TFR 2 – The Crisis of International Cooperation

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Growing interdependence and the inadequacy of present forms of cooperation are the principal features of the contemporary international order. Moreover,

  1. Rapid economic growth and the emergence of new means of communication have thrust together hitherto isolated parts of the world and intensified the existing pattern of relations among the developed countries, resulting in acute strains both within and among nations;
  2. International interaction has developed furthest among the advanced industrialized areas of North America, Western Europe and Japan; unless these regions cooperate, problems involving money, trade, investment, resources, and peace cannot be tackled effectively; if collective action in this crucial area of interdependence were to fail, there would be little reason to expect it to succeed in other areas where links are more tenuous;
  3. Trilateral cooperation, however, has now reached a crossroads on a number of fronts: security factors resulting from detente have encouraged unilateralism and a degree of manoeuver in U.S. foreign policy that is frequently detrimental to Japanese and West European interests; the economic balance of power has shifted against the United States as Western Europe and Japan have consistently expanded trade and growth, while the U.S. finds itself less willing to shoulder past burdens and increasingly subject to rising protectionist pressures at home; social and political changes have led to a new self-assertiveness based on the view that all problems can be solved and it is intolerable if they are not, a view conducive to greater competition both within and among countries; general interdependence has increased enormously in such areas as multinational business, air travel, and the vulnerability of all advanced economies to inflation and changes in the supply of vital resources; finally, welfare considerations have shifted the preoccupation with growth as an end in itself to an awareness of the need for greater governmental direction in shaping growth for social, environmental, and other requirements, thus giving rise to disparities in the policies and priorities of governments. Faced with these problems, the trilateral regions must either cooperate or allow countries to exploit the 'asymmetries' of the situation for their own national gain;
  4. Cooperation between rich and poor remains woefully inadequate, in spite of the network of agencies created after the war to promote development and dramatic increases in aid to the developing world by Japan and Western Europe; there also exists the danger of neocolonialist chasses gardées emanating from regional trade agreements between the advanced countries and the LDC'S.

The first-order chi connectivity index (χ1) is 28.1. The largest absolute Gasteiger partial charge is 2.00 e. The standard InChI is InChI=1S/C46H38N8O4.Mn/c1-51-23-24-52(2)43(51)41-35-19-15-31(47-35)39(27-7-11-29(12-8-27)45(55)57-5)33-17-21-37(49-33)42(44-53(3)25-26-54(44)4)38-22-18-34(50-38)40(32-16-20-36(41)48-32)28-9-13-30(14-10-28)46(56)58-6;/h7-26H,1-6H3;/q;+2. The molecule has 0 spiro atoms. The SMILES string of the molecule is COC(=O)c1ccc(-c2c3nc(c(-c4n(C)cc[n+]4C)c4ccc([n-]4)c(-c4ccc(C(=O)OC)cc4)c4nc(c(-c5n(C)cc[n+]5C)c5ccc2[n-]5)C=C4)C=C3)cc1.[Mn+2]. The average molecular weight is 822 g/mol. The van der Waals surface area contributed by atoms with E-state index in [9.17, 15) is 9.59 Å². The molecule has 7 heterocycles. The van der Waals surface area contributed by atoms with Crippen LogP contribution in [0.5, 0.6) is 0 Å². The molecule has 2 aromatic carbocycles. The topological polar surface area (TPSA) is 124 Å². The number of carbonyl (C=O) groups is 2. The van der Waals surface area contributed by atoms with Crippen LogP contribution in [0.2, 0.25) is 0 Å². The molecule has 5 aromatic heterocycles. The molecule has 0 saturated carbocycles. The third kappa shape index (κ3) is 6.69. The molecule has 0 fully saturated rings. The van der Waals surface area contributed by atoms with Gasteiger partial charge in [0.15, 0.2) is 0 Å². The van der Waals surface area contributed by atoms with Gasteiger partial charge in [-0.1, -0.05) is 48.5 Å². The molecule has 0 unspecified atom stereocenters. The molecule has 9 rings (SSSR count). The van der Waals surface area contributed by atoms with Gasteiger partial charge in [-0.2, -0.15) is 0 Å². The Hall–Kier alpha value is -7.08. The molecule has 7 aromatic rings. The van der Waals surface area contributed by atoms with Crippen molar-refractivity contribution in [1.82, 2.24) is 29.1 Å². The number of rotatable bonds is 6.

In view of the foregoing analysis:

  1. There is a need for new forms of common management and structures of decision-making in order to cope with the requirements of a common future; there is a need, too, for changes in the outlook and habits of humanity for which little has prepared it;
  2. The world monetary system must be reformed so as to improve the present system of flexible exchange rates, permit sufficient flexibility to allow for differential economic policies, reinforce recent moves towards a managed international currency, and provide LDC's with more abundant finance;
  3. Governments must be held accountable to one another for their actions; at a minimum, they should not be allowed to get away with unilateral or bilateral faits accomplis that are irreversible; more generally, they should take account of their partners' preoccupations when formulating domestic policies; the same applies in relations between the advanced countries and the LDC'S;
  4. There is an urgent need for an informal public process of collective self-education to generate the joint perspectives from which joint policies can spring;
  5. Ultimately, the final aim must be collective action to formalize consultation among the trilateral areas; perhaps an international Advisory Commission headed by, say, three highly respected states men can be created in future to clarify political stakes and pave the way for domestic acceptance of concession and compromise;
  6. To help achieve these goals, the Trilateral Commission was created with the intention of publishing timely reports on various aspects of contemporary affairs and of involving

Authors

François Duchêne, Director, International Institute of Strategic Studies, London
Kinhide Mushakoji, Director, Institute of International Relations for Advanced Studies on Peace and Development in Asia, Tokyo
Henry D. Owen, Director, Foreign Policy Studies, The Brookings Institution, Washington, DC

Table of Contents

Summary of the Report

I. The Crisis of International Cooperation

II. Toward A Common Approach

III. Trilateral Cooperation

  • Topics: Multilateral Cooperation
  • Region:  North America, Europe, Middle East, Africa, Pacific Asia
  • Publisher:  The Trilateral Commission
  • Publication Date:  © 1974
  • ISBN:  0-930503-60-0
  • Pages:  36
  • Complete Text: Click here to download
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